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HindustanTimes Tue,23 Dec 2014
Indian reviews are poor views
Sanjjeev Karan Samyal, Hindustan Times
Ahmedabad, March 25, 2011
First Published: 01:12 IST(25/3/2011)
Last Updated: 01:16 IST(25/3/2011)
Australia's Brad Haddin plays a shot during their ICC Cricket World Cup quarterfinal match against India in Ahmedabad.

India have been reluctant to accept the Decision Review System (DRS) and their aversion to it reflects in their inability to use it to their advantage. Considering that the best of umpires can be prone to errors, it's a massive tool to have. But, its effectiveness lies in your judgment. And, having been successful in just two of their 11 referrals at the ongoing World Cup, MS Dhoni's call on the reviews certainly cannot be rated highly. 

In their massive World Cup game against Australia too, the judgment of the Men in Blue was awry as they wasted both their bowling referrals. Ricky Ponting and his team benefitted. In fact, the Australian skipper has to thank India's poor use of referrals for helping him reach his 32nd ODI century.

Ponting, on 98, was caught in front of the wicket by a Harbhajan delivery in the 44th over, but umpire Ian Gould negated the appeal. Replays showed Ponting was plumb but India were helpless as they had already wasted their two chances by then. Ponting escaped. It was the second over of the batting powerplay and Ponting helped add 27 more invaluable runs with David Hussey. It was a crucial period of play as Australia had started the Power Play at 199 for five, and were struggling for momentum. Ponting and Hussey amassed 44 runs without losing a wicket to take their team to 243 for five at the end of the five-over period.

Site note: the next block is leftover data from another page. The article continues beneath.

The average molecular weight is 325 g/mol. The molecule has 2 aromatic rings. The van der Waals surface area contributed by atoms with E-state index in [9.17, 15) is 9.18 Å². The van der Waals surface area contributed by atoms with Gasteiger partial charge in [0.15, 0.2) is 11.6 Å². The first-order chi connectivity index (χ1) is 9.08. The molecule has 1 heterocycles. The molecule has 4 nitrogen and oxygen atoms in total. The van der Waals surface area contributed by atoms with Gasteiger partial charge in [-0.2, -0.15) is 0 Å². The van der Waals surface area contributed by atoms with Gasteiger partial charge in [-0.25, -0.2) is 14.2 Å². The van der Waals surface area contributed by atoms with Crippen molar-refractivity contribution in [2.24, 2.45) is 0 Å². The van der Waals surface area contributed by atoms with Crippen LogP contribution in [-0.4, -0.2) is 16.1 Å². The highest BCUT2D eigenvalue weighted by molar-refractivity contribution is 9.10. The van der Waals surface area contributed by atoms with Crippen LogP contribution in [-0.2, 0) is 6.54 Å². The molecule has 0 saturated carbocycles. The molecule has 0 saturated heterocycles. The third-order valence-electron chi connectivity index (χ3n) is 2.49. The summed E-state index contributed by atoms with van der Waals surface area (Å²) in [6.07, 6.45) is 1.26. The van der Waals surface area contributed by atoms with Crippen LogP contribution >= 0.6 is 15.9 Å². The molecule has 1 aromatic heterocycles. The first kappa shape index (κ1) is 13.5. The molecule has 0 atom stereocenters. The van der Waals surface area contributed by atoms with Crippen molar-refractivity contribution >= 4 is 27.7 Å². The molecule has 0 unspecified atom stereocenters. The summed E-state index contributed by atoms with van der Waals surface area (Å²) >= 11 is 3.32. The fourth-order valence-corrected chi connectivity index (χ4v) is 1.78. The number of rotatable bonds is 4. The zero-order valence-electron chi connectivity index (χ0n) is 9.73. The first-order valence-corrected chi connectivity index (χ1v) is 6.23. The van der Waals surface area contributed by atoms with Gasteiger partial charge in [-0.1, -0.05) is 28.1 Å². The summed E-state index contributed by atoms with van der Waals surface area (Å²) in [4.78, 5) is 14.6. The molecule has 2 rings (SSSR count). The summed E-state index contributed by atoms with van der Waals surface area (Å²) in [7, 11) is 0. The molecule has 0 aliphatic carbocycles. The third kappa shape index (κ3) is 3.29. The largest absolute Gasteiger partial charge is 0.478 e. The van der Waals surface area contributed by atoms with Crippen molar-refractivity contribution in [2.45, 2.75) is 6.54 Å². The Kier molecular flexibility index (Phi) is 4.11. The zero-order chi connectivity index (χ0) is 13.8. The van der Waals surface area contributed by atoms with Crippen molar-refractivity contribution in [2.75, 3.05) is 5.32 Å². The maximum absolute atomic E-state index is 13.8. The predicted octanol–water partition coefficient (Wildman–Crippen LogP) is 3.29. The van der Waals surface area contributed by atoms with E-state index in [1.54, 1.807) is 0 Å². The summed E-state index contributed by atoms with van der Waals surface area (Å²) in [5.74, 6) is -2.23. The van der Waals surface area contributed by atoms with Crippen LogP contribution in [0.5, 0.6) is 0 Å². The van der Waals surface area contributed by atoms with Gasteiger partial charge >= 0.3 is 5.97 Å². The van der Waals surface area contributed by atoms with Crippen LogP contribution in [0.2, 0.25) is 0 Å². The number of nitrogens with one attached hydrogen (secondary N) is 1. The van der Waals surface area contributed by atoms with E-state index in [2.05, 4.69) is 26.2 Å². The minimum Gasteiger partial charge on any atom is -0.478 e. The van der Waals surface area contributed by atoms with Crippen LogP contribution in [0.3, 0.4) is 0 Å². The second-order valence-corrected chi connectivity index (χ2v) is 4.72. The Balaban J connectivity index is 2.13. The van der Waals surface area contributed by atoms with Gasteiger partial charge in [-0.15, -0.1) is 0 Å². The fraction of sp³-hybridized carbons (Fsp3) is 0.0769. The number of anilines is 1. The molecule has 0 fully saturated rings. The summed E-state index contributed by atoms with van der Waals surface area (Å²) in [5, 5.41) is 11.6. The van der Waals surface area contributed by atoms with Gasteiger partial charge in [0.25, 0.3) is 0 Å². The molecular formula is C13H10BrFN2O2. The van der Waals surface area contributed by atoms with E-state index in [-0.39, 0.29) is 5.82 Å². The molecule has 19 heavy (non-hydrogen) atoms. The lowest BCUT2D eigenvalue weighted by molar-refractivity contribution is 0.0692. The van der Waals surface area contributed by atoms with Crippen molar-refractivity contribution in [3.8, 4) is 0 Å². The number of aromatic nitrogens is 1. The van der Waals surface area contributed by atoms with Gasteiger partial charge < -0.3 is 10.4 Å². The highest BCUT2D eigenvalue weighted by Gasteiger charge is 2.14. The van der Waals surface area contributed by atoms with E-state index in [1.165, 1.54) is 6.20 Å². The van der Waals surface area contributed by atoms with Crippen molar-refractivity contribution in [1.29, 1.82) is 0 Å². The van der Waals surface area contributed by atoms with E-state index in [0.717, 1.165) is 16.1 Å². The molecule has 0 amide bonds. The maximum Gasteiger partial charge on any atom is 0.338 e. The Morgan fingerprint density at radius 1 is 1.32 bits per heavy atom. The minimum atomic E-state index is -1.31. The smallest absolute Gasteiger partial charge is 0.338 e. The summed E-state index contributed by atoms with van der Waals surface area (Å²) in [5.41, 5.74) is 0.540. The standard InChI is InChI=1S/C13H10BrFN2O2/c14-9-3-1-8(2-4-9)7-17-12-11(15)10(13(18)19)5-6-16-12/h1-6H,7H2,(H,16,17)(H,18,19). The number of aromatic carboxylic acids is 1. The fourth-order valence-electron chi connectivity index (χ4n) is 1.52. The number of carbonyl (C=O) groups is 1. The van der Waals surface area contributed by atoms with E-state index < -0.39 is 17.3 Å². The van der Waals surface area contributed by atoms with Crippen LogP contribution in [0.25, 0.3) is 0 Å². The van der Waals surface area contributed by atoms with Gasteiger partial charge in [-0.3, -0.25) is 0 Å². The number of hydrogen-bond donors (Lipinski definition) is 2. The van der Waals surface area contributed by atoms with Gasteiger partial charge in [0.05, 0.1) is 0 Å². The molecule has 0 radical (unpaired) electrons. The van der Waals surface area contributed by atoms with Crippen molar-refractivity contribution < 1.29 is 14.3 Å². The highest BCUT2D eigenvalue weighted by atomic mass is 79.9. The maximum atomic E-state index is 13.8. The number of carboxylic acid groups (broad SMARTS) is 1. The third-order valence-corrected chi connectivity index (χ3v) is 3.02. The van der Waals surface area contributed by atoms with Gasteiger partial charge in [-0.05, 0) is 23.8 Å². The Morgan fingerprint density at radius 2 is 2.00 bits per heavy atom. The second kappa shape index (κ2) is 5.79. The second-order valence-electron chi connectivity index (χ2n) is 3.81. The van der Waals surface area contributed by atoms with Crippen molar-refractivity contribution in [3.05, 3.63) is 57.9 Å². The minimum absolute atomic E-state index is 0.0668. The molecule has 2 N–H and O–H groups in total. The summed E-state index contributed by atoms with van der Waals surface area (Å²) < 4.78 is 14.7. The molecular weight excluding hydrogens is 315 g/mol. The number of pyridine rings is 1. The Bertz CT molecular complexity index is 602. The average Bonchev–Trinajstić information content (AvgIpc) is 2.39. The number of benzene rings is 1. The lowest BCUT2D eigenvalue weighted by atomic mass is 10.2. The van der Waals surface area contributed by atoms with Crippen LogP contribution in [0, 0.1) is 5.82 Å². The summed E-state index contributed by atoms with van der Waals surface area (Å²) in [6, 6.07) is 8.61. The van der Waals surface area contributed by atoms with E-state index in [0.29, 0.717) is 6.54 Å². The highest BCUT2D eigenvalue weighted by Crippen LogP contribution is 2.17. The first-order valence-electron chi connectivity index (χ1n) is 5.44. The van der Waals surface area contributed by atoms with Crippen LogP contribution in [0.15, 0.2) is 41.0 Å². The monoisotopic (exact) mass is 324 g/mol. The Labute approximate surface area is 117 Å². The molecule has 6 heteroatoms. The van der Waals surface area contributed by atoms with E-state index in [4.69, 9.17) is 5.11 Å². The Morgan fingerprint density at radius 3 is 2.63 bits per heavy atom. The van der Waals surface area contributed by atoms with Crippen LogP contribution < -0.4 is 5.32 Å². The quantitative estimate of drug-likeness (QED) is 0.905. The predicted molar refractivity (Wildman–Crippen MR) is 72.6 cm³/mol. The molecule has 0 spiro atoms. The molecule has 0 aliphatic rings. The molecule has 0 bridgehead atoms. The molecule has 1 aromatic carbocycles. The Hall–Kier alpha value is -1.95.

India's call for the first referral was a piece of poor judgment between skipper and 'keeper Dhoni and the bowler Munaf Patel.

It was taken on the second ball of the 28th over against Ponting. It hit the batsman above the knee roll and was clearly too high. Dhoni didn't even appeal and still went with Patel's judgment.

India's second piece of poor judgment was in the 38th over, by R Ashwin, when Cameron White went for the sweep, and the Indians appealed for a catch off the glove. India went for the review, but the ball had come off the forearm.

There is very little to separate between the top teams and every point counts. India will do well to not let go of this massive advantage that technology offers to atone for the human error.

All teams have different captains for each department — bowling, fielding and batting. India might have to look at having someone who specialises in taking a call on the DRS. Of course, it is vital for at least one member, ideally the bowler, to be convinced the verdict will go their way.


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